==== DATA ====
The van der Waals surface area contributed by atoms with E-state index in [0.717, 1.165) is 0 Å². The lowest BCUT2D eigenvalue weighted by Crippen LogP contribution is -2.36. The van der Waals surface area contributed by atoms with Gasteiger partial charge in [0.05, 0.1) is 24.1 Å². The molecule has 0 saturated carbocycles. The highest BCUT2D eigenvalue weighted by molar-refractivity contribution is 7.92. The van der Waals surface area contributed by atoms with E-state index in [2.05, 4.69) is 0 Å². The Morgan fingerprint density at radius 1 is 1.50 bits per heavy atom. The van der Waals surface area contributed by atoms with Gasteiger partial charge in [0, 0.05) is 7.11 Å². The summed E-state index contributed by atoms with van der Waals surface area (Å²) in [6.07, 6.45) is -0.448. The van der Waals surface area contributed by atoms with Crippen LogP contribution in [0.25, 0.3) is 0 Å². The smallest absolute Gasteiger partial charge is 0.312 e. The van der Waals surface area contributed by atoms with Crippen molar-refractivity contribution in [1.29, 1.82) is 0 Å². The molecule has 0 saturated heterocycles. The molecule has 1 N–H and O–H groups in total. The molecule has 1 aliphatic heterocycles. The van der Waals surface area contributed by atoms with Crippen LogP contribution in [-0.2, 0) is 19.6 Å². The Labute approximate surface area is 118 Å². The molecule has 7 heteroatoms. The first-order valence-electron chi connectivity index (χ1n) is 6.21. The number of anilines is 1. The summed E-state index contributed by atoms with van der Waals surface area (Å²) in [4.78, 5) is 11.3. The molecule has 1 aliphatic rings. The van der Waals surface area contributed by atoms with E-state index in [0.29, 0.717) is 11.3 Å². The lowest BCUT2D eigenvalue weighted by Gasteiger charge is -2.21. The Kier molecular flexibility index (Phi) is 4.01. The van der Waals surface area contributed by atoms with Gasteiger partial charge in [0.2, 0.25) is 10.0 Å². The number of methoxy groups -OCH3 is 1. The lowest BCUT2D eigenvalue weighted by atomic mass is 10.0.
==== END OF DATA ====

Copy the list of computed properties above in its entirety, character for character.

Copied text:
The van der Waals surface area contributed by atoms with E-state index in [0.717, 1.165) is 0 Å². The lowest BCUT2D eigenvalue weighted by Crippen LogP contribution is -2.36. The van der Waals surface area contributed by atoms with Gasteiger partial charge in [0.05, 0.1) is 24.1 Å². The molecule has 0 saturated carbocycles. The highest BCUT2D eigenvalue weighted by molar-refractivity contribution is 7.92. The van der Waals surface area contributed by atoms with E-state index in [2.05, 4.69) is 0 Å². The Morgan fingerprint density at radius 1 is 1.50 bits per heavy atom. The van der Waals surface area contributed by atoms with Gasteiger partial charge in [0, 0.05) is 7.11 Å². The summed E-state index contributed by atoms with van der Waals surface area (Å²) in [6.07, 6.45) is -0.448. The van der Waals surface area contributed by atoms with Crippen LogP contribution in [0.25, 0.3) is 0 Å². The smallest absolute Gasteiger partial charge is 0.312 e. The van der Waals surface area contributed by atoms with Crippen molar-refractivity contribution in [1.29, 1.82) is 0 Å². The molecule has 0 saturated heterocycles. The molecule has 1 N–H and O–H groups in total. The molecule has 1 aliphatic heterocycles. The van der Waals surface area contributed by atoms with Crippen LogP contribution in [-0.2, 0) is 19.6 Å². The Labute approximate surface area is 118 Å². The molecule has 7 heteroatoms. The first-order valence-electron chi connectivity index (χ1n) is 6.21. The number of anilines is 1. The summed E-state index contributed by atoms with van der Waals surface area (Å²) in [4.78, 5) is 11.3. The molecule has 1 aliphatic rings. The van der Waals surface area contributed by atoms with E-state index in [0.29, 0.717) is 11.3 Å². The lowest BCUT2D eigenvalue weighted by Gasteiger charge is -2.21. The Kier molecular flexibility index (Phi) is 4.01. The van der Waals surface area contributed by atoms with Gasteiger partial charge in [0.2, 0.25) is 10.0 Å². The number of methoxy groups -OCH3 is 1. The lowest BCUT2D eigenvalue weighted by atomic mass is 10.0.